In English, many things are named after a particular country – but have you ever wondered what those things are called in those countries?
- On the pronunciation front: tighty and tidy get to be the same in pronunciation in American English via intervocalic flapping, which plays a role in a large number of reinterpretations, and plain spelling errors too.
- In compounds like Sugihara there is, and has been, variation as to what counts as intervocalic position.
- South Indians tend to geminate voiceless intervocalic obstruents, as in ‘Americ-ca’.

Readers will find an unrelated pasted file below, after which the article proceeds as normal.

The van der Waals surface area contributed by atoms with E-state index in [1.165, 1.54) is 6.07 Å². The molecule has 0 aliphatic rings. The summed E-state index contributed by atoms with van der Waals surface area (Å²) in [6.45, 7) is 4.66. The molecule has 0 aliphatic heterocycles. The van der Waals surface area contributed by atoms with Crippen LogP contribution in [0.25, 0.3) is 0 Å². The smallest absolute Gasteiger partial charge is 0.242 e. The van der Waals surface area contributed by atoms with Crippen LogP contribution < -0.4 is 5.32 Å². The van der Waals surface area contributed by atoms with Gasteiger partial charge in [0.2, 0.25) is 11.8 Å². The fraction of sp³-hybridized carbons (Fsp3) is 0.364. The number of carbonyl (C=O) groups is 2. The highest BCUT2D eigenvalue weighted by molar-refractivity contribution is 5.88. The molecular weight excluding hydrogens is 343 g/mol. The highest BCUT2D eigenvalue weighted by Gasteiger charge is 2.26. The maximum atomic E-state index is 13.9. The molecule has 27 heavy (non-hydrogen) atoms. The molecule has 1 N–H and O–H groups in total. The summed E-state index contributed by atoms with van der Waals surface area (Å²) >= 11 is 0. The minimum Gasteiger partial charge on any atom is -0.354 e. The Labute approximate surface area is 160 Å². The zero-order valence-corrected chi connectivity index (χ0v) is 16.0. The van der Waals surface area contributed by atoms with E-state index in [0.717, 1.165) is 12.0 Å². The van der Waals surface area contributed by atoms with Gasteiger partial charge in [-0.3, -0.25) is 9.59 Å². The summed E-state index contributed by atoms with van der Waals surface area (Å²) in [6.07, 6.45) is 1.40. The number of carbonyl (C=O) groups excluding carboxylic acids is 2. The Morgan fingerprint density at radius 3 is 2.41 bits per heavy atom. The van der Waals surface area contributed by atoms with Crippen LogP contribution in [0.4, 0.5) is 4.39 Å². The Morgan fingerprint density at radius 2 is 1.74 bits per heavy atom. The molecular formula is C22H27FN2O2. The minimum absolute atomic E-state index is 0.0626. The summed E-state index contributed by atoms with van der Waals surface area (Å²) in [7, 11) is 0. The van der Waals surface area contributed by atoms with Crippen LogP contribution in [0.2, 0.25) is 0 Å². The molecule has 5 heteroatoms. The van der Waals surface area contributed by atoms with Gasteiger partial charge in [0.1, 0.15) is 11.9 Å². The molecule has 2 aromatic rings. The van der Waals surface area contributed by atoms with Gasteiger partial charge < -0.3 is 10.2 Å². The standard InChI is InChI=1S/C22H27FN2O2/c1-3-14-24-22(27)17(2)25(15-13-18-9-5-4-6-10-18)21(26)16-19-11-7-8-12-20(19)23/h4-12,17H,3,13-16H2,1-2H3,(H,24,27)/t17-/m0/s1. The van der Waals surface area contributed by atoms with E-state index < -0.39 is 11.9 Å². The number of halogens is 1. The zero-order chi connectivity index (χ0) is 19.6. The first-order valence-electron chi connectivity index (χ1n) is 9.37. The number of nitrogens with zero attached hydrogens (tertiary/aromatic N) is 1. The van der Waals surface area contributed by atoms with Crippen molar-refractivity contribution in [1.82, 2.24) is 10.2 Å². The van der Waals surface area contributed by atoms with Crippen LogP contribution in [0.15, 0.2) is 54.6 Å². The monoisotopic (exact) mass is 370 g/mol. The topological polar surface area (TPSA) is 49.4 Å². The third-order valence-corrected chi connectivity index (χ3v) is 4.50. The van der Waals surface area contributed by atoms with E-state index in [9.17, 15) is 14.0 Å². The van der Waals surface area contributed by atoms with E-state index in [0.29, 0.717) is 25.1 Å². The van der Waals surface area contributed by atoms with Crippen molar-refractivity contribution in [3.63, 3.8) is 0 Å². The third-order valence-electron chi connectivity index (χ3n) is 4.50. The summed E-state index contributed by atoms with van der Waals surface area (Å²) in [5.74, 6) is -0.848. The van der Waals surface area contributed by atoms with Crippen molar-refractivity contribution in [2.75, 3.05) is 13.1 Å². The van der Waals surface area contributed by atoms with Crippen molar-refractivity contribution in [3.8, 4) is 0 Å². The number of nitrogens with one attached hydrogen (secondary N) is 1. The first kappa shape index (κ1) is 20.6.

- Scores for only two of the eight variables of the study are given here: refers to the absence of intervocalic th in words such as mother, and refers to the frequency of a low vowel in words such as peck, which then merges with pack.
- Consonant cluster reduction and intervocalic /t/ voicing, however, are better indicators of speech patterns, for they are far less likely than negative contraction to be regulated by a style policy.
English has borrowed many of the following foreign expressions of parting, so you’ve probably encountered some of these ways to say goodbye in other languages.
Many words formed by the addition of the suffix –ster are now obsolete - which ones are due a resurgence?
As their breed names often attest, dogs are a truly international bunch. Let’s take a look at 12 different dog breed names and their backstories.